- Olympus Pen
The Pen series is a family of half-frame cameras made by Olympus from 1959 to the beginning of the 1980s, and from 2009. Aside from the Pen F series of half-frame SLRs, they are fixed-lens viewfinder cameras.
The original Pen was introduced in 1959. It was designed by Yoshihisa Maitani, and was the first half-frame camera produced in Japan. It was one of the smallest cameras to use 35mm film in regular 135 cassettes. It was thought to be as portable as a pen; thus the name. The idea was to be much copied by other Japanese makers.
A series of derivatives followed, some easier to use with the introduction of exposure automation, e.g. the Pen EE; others with a wider aperture lens and a manual meter, such as the Pen D.
In 1966 the arrival of the Rollei 35, a camera almost as compact but making normal 24×36 exposures, would announce the beginning of the end for the half-frame concept. However, Olympus went on producing the simpler models of the Pen family until at least 1983.
In the descriptions below, please note that the focal lengths indicated do not give the same angle of view as for full-frame cameras: 30mm on the Pen is roughly equivalent to 45mm on a full-frame, and 28mm to a 40mm.
The Pen and Pen S
The original Pen is a very compact half-frame camera, with just a viewfinder, no meter and fully manual settings. It has a 28mm f/3.5 Zuiko lens. Its shutter settings are 25, 50, 100, 200, B; its aperture range from 3.5 to 22. The back is removed completely for film loading and unloading.
The Pen S is almost the same camera, with the following shutter settings: 8, 15, 30, 60, 125, 250, B. It existed in two versions, with a 30mm f/2.8 lens or an f/3.5 lens.
The Pen D series
The Pen D was a more expensive model, launched in 1962. It has a 32mm f/1.9 lens, a shutter going to 1/500 and an uncoupled selenium meter.
The Pen D2, launched in 1964, is the same model with an uncoupled CdS exposure meter replacing the selenium one.
The Pen D3, launched in 1965, is the same with a 32mm f/1.7 lens.
The Pen EE series
The Pen EE was introduced in 1961 and was the amateur model, with fully automatic exposure and fixed focusing. It is a true point and shoot camera, and has a 28mm f/3.5 lens. The Pen EE family is easily recognized by the selenium meter window around the lens.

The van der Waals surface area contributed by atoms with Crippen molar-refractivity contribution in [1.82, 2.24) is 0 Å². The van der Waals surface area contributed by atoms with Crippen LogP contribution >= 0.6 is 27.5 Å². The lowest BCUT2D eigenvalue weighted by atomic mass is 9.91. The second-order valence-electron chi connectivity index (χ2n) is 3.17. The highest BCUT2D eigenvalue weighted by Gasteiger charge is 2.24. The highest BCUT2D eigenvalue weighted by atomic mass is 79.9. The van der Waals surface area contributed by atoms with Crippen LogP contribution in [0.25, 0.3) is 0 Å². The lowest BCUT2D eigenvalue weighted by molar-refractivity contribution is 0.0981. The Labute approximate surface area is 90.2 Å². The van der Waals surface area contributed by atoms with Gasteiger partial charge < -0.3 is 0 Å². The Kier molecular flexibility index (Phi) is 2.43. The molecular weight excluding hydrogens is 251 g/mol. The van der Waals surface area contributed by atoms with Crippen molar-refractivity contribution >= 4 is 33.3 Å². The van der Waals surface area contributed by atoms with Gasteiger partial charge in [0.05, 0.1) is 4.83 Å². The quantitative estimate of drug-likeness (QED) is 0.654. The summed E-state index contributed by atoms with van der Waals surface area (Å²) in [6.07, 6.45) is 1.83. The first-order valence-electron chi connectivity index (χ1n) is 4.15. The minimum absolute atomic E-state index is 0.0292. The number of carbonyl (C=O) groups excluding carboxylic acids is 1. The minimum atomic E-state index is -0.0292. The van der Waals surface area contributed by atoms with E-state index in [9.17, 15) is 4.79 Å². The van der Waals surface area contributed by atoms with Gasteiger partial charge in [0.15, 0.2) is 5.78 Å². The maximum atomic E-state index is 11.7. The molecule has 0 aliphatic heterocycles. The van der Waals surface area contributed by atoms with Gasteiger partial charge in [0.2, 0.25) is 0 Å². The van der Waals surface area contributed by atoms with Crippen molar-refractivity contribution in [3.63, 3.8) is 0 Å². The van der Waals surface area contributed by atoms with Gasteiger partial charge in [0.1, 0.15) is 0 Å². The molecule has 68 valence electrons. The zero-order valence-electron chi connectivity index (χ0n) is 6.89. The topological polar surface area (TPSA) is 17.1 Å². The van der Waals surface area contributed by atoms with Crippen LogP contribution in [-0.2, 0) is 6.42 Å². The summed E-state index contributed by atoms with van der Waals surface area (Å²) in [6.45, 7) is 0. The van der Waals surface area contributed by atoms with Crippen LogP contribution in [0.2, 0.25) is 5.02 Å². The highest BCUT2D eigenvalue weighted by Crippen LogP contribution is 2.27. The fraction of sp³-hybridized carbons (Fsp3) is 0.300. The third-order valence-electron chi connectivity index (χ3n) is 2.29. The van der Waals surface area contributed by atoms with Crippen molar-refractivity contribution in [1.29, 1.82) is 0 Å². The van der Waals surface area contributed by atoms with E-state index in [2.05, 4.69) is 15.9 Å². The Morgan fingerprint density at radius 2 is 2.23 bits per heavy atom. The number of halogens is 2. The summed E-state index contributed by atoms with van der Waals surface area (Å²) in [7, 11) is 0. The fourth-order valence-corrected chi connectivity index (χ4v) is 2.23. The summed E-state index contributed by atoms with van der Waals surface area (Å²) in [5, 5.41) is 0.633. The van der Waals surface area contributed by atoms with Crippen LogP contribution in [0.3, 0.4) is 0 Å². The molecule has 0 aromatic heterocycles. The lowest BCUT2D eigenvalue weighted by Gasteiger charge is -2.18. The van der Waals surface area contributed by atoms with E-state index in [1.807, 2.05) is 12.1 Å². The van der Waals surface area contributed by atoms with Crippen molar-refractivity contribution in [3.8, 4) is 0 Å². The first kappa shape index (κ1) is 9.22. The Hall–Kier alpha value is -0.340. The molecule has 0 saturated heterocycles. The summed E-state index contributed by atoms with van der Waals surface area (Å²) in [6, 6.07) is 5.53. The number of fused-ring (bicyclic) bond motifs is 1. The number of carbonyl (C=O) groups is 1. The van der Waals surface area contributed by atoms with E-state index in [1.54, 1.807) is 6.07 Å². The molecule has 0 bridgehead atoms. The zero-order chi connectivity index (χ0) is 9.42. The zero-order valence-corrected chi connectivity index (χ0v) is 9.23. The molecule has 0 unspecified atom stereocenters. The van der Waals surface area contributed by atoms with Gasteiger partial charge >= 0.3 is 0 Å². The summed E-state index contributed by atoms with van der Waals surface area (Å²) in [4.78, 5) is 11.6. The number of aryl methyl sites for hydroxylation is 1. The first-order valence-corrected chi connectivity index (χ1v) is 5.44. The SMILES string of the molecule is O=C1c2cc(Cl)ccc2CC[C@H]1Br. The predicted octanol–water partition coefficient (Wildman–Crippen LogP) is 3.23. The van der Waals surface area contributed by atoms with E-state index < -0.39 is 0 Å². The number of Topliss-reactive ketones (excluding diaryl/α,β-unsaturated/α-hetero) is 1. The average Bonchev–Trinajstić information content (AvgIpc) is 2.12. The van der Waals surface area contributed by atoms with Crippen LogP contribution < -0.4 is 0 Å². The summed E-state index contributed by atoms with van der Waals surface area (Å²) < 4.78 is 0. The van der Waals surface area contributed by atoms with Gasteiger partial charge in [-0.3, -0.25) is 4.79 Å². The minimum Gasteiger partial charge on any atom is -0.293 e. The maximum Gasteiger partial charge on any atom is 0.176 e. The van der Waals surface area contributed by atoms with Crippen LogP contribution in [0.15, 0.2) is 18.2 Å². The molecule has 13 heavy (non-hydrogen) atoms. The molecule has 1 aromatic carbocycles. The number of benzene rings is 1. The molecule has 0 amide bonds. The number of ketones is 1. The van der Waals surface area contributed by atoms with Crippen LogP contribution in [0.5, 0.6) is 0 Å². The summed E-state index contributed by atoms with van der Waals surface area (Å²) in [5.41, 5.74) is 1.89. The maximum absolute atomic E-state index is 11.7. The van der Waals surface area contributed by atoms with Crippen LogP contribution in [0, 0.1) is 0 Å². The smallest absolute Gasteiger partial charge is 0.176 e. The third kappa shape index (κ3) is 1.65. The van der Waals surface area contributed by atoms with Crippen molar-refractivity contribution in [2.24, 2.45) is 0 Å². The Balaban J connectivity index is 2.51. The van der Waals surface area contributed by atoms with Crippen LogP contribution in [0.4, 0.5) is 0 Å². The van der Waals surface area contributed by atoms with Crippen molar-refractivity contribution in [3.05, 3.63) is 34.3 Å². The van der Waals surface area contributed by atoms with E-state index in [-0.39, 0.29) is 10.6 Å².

The Pen EE.S, launched in 1962, is the same model with a 30mm f/2.8 and a focusing ring, made necessary by the wider aperture.
In 1966 the two cameras were slightly modified and became the Pen EE (EL) and Pen EE.S (EL) with a modification of the take-up spool to make film loading easier. EL stands for Easy Loading. You can only recognize them by a small label marked EL stuck on the front, or you can open them and look at the take-up spool.
The Pen EE.2, produced from 1968 to 1977, is nearly the same as the Pen EE with the addition of a hot shoe.
The Pen EE.3, produced from 1973 to 1983, seems to be exactly the same camera.
The Pen EE.S2, produced from 1968 to 1971, is the same as the Pen EE.S with the addition of a hot shoe. EES-2's User Manual in English
The Pen EE.D, produced from 1967 to 1972, is a more expensive automated-exposure model, with a CdS meter, a 32mm f/1.7 lens and a hot shoe.
The Pen EF, launched in 1981, was the last Pen model. It is like the Pen EE.2 or Pen EE.3, but with a small built-in flash, and was only sold in black finish with white letterings.
The Pen Wide
The Pen W or Pen Wide is a very rare variant of the Pen S model, with a wide-angle 25mm f/2.8 lens, equivalent to a 35mm in full format. It only exists in black finish, and has a cold flash shoe. It was only produced between 1964 and 1965, and today fetches high prices on the collectors' market.
The Pen EM
The Pen EM, produced from 1965 to 1966, is a motorized Pen model. It has a 35mm f/2 lens, and a CdS exposure meter allowing automatic or manual exposure.
The PEN F, PEN FT, PEN FV
The Pen Rapid models
The Pen Rapid EE.S and Pen Rapid EE.D were variants of the Pen EE.S and Pen EE.D designed to accept the Agfa Rapid cassette instead of the regular 35mm cassette. They were both made from 1965 to 1966, and met very little success.